Below is a list of some of the things well-intentioned people told me to do to help my son sleep, number thirteen being my favorite:
- “You have to get your son to nap, because if he goes to bed overtired, he’ll be too tired to sleep.”
- “Try cutting out his naps so he sleeps longer during the night.”
- “Just let him cry.”
- “Never let him cry it out, it’s cruel.”
- “Co-Sleeping is dangerous. I wouldn’t co-sleep if I were you.”
- “Rub his back.”
- “Don’t rub his back, because then you’ll always have to rub his back.”
- “Try rocking him.”
- “Don’t let him get used to being rocked to sleep.”
- “Nurse him.”
- “Stop nursing him every time he cries in the middle of the night.”
- “Drink a Guinness and then nurse him. He’ll sleep longer.”
Here is a list of just some of the things we tried:
- Letting him cry at intervals of five minutes, extending the time in between the crying intervals, i.e. Ferberizing. During the second five-minute interval of the first night of Ferberizing, my son, Dusty, cried so hard, he threw up. My husband nicknamed the method “Ferber-Shmerber” and couldn’t be convinced to try again.
- We tried co-sleeping, even though I barely slept afraid my enormous nursing boobs might suffocate him in the middle of the night.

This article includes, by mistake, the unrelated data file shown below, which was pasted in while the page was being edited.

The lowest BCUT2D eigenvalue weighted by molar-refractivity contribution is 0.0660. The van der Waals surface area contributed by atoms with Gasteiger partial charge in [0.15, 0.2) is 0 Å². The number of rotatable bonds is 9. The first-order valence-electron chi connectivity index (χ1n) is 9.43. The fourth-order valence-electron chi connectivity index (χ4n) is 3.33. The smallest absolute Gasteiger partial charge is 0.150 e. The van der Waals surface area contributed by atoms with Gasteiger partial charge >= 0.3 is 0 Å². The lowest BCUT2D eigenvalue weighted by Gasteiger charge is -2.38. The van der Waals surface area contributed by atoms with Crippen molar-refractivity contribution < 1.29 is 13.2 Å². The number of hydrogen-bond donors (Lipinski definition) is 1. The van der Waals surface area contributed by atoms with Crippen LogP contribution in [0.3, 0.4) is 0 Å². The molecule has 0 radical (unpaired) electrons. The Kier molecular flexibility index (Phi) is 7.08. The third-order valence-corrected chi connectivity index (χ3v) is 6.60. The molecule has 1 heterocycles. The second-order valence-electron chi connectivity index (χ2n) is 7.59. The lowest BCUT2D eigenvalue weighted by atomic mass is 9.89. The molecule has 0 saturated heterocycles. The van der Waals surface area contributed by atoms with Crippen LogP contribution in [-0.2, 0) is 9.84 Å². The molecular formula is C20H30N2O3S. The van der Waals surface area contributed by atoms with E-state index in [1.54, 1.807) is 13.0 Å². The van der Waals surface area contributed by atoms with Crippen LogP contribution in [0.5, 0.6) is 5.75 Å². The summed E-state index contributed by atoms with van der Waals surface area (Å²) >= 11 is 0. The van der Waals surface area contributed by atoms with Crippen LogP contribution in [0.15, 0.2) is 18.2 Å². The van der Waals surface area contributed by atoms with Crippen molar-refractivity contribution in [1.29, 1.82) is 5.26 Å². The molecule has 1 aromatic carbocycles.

- We went back to letting him cry it out after watching an episode of Super Nanny. After an hour of hysterics, he still wasn’t asleep. We tried again a few nights later, and after refusing to answer his cries, we finally folded. He had a temperature and proceeded to get sicker as the night progressed. You can’t imagine the guilt we felt that night lying in bed with a baby who had a 102-degree fever.
- We bought a white noise machine, a fan for his room, and a CD player with cryptic yoga-like meditation music. Might as well have tossed two hundred dollars out the window.
- We tried rubbing his back.
- Rocking him.
- Nursing him.
- Not nursing him in the middle of the night, which only led to long hours of sitting in a chair begging him to sleep.
- Strolling him up and down the hallways of our apartment building.
- We went back to co-sleeping in a queen sized bed (which quickly resulted in me getting a black eye from a middle-of-the-night baby kick to the face).
- We tried co-sleeping in a new king-sized bed, which he fell out of within a month’s time (apparently the bed is so big we lost track of him). Again, might as well have tossed a thousand dollars out the window, especially since the new mattress hurts my husband’s back so much he now sleeps on the floor.